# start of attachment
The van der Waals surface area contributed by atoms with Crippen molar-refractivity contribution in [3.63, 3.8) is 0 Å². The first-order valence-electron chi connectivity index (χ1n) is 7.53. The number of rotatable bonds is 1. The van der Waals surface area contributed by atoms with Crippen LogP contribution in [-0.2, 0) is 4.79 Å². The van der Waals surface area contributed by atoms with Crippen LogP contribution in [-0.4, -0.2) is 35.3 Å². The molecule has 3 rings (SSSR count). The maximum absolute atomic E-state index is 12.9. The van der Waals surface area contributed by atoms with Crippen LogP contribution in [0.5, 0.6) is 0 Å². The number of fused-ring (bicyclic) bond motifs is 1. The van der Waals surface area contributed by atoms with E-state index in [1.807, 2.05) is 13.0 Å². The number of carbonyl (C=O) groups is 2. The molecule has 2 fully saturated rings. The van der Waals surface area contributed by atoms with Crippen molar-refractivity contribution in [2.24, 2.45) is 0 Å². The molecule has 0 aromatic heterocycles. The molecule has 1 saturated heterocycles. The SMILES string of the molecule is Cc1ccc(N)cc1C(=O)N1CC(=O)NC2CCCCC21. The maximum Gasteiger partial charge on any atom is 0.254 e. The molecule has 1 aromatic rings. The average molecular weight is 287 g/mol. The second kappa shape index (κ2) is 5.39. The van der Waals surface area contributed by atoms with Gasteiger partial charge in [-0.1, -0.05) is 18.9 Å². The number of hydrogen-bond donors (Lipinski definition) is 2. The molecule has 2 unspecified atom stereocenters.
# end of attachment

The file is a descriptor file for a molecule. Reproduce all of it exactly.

The van der Waals surface area contributed by atoms with Crippen molar-refractivity contribution in [3.63, 3.8) is 0 Å². The first-order valence-electron chi connectivity index (χ1n) is 7.53. The number of rotatable bonds is 1. The van der Waals surface area contributed by atoms with Crippen LogP contribution in [-0.2, 0) is 4.79 Å². The van der Waals surface area contributed by atoms with Crippen LogP contribution in [-0.4, -0.2) is 35.3 Å². The molecule has 3 rings (SSSR count). The maximum absolute atomic E-state index is 12.9. The van der Waals surface area contributed by atoms with Crippen LogP contribution in [0.5, 0.6) is 0 Å². The number of fused-ring (bicyclic) bond motifs is 1. The van der Waals surface area contributed by atoms with E-state index in [1.807, 2.05) is 13.0 Å². The number of carbonyl (C=O) groups is 2. The molecule has 2 fully saturated rings. The van der Waals surface area contributed by atoms with Crippen molar-refractivity contribution in [2.24, 2.45) is 0 Å². The molecule has 0 aromatic heterocycles. The molecule has 1 saturated heterocycles. The SMILES string of the molecule is Cc1ccc(N)cc1C(=O)N1CC(=O)NC2CCCCC21. The maximum Gasteiger partial charge on any atom is 0.254 e. The molecule has 1 aromatic rings. The average molecular weight is 287 g/mol. The second kappa shape index (κ2) is 5.39. The van der Waals surface area contributed by atoms with Gasteiger partial charge in [-0.1, -0.05) is 18.9 Å². The number of hydrogen-bond donors (Lipinski definition) is 2. The molecule has 2 unspecified atom stereocenters.